The founders of Koo believe that from growing rapidly to cutting down on growth and proving unit economics, within 6 months of revenue experimentation, Koo took a 180 degree turn and proved that this is a real business. 

“While the market is unfavourable, we as founders are committed to our dream, of taking Koo to the world and beating the best, with Indian tech. We believe that India needs to have a seat at the table that's currently only reserved for global tech giants.”

“The next phase for Koo is to build scale and that will happen with either funding or through a strategic partnership with someone who already has scale. With the current reality of a slow investor market, the best way forward is to partner with someone who has the distribution strength to give Koo a massive user impetus and help it grow. With a platform that's scale ready, Koo can outshine competitors with the right push on growth. While we talk to the right partners to build this out, we urge and request our well wishers and friends in the media to stop speculating and be patient till we have something concrete to announce. All we can tell you is that, with all these changes, Koo will be much stronger as an organization and will make all of us proud,” it further read

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Deccan Herald & Prajavani join hands with Quintype’s AI digital experience platform

Quintype’s digital experience platform empowers the editorial team with custom workflows, bi-directional print-to-digital syndication and innovative storytelling formats

By e4m Staff | Sep 18, 2023 10:58 AM   |   2 min read


Quintype has announced its collaboration with The Printers Mysore of Deccan Herald and Prajavani. This partnership has facilitated The Printers Mysore in doubling its active user base and maintaining stable website traffic.

The Printers Mysore aims to harness the power of its influential media brands to enhance its digital media presence for the next-generation news consumers.

In this journey, Quintype, with its AI-powered newsroom growth platform and deep digital publishing expertise, stood out as the ideal partner for The Printers Mysore's progressive digital approach.

This strategic collaboration has enabled Deccan Herald and Prajavani to bolster its digital-first newsroom approach. They adopted Quintype's flagship News CMS platform, hosted on AWS, which comes fully equipped with all essential editorial features and the added benefit of seamless bi-directional print-to-digital syndication. Remarkably, over 2 million stories were migrated to Quintype’s platform without any dip in website traffic. Furthermore, most of their URLs now achieve a "Good" rating in Google's Core Web Vitals assessment.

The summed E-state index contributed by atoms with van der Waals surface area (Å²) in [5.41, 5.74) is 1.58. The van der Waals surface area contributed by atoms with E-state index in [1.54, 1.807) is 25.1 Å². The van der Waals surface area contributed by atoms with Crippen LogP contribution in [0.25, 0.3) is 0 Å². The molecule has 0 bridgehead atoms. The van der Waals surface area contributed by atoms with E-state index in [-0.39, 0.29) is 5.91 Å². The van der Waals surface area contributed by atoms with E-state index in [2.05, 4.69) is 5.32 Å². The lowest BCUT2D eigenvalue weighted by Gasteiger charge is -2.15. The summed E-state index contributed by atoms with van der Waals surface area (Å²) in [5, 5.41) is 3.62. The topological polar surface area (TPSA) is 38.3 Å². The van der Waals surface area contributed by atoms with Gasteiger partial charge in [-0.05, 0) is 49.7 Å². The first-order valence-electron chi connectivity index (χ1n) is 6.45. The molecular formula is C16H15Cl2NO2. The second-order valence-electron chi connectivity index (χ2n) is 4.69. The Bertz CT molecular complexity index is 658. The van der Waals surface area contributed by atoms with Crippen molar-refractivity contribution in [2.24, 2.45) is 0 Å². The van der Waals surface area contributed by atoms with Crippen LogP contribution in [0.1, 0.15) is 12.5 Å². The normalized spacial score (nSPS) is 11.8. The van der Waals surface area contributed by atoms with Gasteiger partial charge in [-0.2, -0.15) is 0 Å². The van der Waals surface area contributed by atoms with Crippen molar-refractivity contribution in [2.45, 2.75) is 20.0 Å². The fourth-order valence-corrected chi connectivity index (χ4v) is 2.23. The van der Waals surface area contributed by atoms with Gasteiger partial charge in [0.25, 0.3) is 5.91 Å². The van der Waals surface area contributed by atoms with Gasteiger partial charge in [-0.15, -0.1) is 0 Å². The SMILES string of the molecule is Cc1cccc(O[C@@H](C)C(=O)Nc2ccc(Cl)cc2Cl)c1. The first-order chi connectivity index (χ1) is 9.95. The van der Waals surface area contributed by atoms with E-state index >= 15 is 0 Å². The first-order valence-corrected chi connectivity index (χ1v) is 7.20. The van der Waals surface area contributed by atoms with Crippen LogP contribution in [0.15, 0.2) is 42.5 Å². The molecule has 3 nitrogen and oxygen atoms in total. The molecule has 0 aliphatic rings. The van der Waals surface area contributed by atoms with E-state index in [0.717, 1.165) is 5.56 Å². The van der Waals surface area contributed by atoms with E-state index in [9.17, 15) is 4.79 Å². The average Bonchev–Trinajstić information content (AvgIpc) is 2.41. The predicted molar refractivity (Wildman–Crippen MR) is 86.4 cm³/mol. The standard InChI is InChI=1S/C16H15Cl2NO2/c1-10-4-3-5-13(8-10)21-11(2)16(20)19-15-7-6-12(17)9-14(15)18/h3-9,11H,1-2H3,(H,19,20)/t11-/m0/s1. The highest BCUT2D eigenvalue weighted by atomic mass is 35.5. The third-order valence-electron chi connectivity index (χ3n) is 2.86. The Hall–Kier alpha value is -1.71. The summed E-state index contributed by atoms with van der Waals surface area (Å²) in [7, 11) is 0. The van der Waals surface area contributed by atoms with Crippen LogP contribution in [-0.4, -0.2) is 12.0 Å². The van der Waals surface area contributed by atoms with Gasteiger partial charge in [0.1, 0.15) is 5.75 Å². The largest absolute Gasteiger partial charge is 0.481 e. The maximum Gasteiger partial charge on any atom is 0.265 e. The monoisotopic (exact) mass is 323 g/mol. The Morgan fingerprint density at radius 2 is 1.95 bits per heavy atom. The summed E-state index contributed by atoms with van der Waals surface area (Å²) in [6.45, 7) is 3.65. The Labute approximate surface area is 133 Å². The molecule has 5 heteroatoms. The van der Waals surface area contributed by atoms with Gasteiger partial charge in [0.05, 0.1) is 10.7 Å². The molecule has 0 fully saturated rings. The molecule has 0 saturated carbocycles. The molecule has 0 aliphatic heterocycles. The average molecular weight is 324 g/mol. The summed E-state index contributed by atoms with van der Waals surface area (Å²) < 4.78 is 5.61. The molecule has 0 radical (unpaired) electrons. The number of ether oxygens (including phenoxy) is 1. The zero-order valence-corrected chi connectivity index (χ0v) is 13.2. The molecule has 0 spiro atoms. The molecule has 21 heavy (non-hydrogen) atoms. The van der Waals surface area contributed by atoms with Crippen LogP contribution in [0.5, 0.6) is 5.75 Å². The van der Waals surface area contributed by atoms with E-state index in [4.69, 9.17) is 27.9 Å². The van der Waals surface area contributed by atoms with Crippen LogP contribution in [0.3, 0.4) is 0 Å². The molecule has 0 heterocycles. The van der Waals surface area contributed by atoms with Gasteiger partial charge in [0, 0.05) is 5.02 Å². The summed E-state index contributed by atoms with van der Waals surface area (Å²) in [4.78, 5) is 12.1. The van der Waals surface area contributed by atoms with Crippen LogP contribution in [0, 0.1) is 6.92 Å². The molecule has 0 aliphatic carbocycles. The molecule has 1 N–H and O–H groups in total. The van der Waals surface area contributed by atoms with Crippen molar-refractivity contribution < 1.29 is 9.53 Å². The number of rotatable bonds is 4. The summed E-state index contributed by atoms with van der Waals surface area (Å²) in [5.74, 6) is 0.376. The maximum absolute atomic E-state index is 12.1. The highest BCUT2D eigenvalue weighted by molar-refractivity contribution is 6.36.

“Our aim was to enhance our tech stack to offer our readers unparalleled experiences with a great design that is Clean, Crisp and Contemporary. The new platform aligned perfectly with our editorial team's criteria, including efficient workflow management. The entire Quintype team, from tech to product to support, was physically present in our office during the go-live of the new Prajavani and Deccan Herald websites. They closely worked with our team throughout the process, ensuring a smooth transition,” said Sitaraman Shankar, CEO of The Printers Mysore and Editor of Deccan Herald.

"We're thrilled to team up with The Printers Mysore, a media titan in India boasting nearly 9 million print readers and an impressive over 100 million monthly pageviews," expressed Chirdeep Shetty, CEO at Quintype. “Our DXP platform is designed to aid publishers in reducing website downtime and amplifying traffic. It's a robust tool for efficient content generation and omnichannel distribution powered by a state-of-the-art tech stack."

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Video personalization will soon be a necessity for brands: Suvrat Bhooshan,